This weekend, my husband and I went on a brief trip to Brooklyn. We stayed at a trendy hotel in Williamsburg, saw friends in and around the city, ate good food, enjoyed each other's company, and celebrated his birthday. Although certain aspects of my illnesses were present with me throughout the trip (like getting low blood sugar walking around in the heat Friday afternoon, or having to take pain pills each night because the unfamiliar bed hurt my pancreas), I almost felt normal. Even though we talked openly about my cancer and its harsh and boring realities with our friends, I also felt a little bit like my old self, my self before cancer. I could do things, I was capable and game, I was able to stay out late and have a really great time. These are not small accomplishments when you're living with three serious chronic illnesses.
And this respite came just in time, because tomorrow, on my husband's birthday, I am going into the hospital for a procedure that will probably lay me out for a week. Because of the chemo, my platelet count is persistently low, and is currently too low for me to continue my treatment. Also because of the chemo, my spleen is slightly enlarged, and apparently retaining the platelets I need to rebuild my blood count after chemo infusions. As I understand it, the bone marrow produces new blood, and the spleen and liver are stops along that blood's journey throughout your circulatory system. If the spleen gets irritated or inflamed, as mine is, then the new blood can't progress through it correctly. However, some doctors have discovered that certain spleen treatments that patients need in other cases happen to cause a dramatic increase in platelet count. So, this side effect for others is the intended result for me. This means the procedure I'm having isn't standard practice for cases like mine, but is rather a creative and alternative treatment my doctor can offer because he thinks outside the box of standard pancreatic cancer treatment. It's not a dangerous or experimental procedure, it's just not usually used for cases like mine. It's called a splenic artery embolization.
An interventional radiologist will go through the artery in my wrist with a catheter (I presume), snake his way to my spleen, and purposefully block the artery's path into part of my spleen. He's using some kind of a compound that's usually used for brain vascular procedures, which will expand and fill this branch of my splenic artery. Over the next several days, then, about half of my spleen will die from lack of blood supply. This will reduce the overall inflammation and make the spleen release the platelets it's retaining. This has proven so far to be a fairly durable procedure, with stable platelet counts lasting at least a couple years. However, at Johns Hopkins, they've only done this procedure in cases like mine for 12 other people, and none of them have been diabetic. There's a risk of infection after the procedure, either from the procedure itself or from the dying spleen tissue. For me, this risk is increased because being diabetic (especially insulin-dependent) increases your general risk of infection. And then once I start back on chemotherapy, my risk will increase again because chemo depletes your white blood cells (which fight infection). But there's no way to know how great my risk will be. And it appears there's no way for me to continue on any chemotherapy treatment if we can't get my platelets high enough for a sustained period of time.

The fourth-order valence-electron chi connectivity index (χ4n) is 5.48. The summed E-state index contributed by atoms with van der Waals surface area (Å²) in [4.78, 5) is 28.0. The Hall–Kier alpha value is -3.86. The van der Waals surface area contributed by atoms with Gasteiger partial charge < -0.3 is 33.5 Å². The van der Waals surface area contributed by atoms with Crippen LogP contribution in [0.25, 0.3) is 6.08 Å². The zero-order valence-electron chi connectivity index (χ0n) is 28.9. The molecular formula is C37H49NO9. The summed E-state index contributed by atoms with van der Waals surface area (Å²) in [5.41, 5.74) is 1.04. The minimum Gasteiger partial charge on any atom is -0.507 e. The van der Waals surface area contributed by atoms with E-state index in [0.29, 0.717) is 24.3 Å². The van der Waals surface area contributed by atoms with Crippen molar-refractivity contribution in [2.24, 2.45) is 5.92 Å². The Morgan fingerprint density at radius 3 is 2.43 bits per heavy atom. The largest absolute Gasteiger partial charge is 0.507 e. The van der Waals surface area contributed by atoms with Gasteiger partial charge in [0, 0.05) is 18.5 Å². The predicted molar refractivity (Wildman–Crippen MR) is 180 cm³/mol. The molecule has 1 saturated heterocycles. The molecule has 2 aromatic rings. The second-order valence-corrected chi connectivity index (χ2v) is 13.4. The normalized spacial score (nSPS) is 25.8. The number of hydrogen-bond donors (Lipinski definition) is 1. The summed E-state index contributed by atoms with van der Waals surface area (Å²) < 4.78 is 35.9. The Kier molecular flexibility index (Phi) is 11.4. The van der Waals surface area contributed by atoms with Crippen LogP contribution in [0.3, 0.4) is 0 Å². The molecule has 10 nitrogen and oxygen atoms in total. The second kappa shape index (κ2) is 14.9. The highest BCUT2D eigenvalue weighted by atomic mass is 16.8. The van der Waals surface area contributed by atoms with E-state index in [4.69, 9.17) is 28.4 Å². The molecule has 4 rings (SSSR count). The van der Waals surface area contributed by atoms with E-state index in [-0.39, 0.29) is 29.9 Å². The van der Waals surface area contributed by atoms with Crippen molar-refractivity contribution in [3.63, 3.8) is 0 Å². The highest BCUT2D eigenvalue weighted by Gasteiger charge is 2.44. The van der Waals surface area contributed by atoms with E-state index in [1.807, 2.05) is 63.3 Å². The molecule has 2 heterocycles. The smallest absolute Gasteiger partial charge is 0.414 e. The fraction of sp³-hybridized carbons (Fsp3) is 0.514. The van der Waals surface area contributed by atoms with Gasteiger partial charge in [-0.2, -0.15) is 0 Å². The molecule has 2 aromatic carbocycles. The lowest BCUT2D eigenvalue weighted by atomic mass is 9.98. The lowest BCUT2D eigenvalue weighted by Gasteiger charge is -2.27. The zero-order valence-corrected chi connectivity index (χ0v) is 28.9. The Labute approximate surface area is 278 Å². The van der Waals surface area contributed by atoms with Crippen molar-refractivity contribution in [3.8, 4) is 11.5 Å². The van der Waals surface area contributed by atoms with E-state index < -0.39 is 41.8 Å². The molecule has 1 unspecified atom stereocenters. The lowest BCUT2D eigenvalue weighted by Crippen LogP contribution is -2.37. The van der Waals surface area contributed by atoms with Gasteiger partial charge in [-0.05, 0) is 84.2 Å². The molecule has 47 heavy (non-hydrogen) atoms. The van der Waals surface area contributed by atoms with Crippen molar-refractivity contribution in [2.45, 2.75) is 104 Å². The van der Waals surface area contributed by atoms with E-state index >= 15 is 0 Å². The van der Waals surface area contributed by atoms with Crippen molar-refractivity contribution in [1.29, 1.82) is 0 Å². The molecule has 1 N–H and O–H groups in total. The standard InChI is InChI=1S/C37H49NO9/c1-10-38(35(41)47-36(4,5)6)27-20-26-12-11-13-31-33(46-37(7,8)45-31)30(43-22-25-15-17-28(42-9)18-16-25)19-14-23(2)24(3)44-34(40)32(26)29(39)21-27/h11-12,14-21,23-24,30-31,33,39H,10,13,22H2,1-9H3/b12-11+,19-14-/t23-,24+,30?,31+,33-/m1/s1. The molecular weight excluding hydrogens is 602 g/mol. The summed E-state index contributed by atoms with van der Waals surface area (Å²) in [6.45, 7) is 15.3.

So, in order to go back on the debilitating treatment that's slowly saving my life, I have to admit myself to the hospital so I can have half of my spleen killed. And then I'll stay overnight in the hospital on a Dilaudid PCA (patient-controlled analgesia) pump, and go home with some kind of narcotic pills to get me through the pain of waiting for half of my spleen to die. This is supposed to take two to seven days. I've given myself seven days off work, and virtually nothing to do but sleep and read during that time (if I'm not too drugged to read). I have friends and family scheduled to visit throughout the week, which will be lovely. I have some soft and gentle food to eat, like chicken stock, apple juice, boxed organic soups, and crackers. I have three much-anticipated books I just checked out from the library, and a couple episodes of The Great British Baking Show saved up.
To be honest, I'm pretty excited about the Dilaudid pump. The last time I had a PCA was when I was nine years old, in Children's Hospital in DC for the acute pancreatitis that eventually turned into recurrent, then chronic pancreatitis, which later led to my diabetes and now my pancreatic cancer. The pump then was morphine, until I had so much of it I could no longer tolerate the severe itching it caused (now I'm morphine-intolerant). Dilaudid, as many with illnesses or injuries know, is the most wonderful of all prescribed drugs, not only because it does give you a lovely high, but more importantly, because it works incredibly well to knock out pain. The low-dose Oxycodone I've been taking for pancreas pain off and on for months now is not nearly as effective. So even though I'm anticipating brand-new severe abdominal pain from my poor dying spleen, I'm relieved to know that I'll be getting enough of the good stuff to wipe the pain away.
So I'm prepared, and I don't think it will be terrible overall. But really, this whole situation is ridiculous. I'm intentionally killing half of one of my organs, just so I can keep sucking in more poison. This is the life of the cancer patient.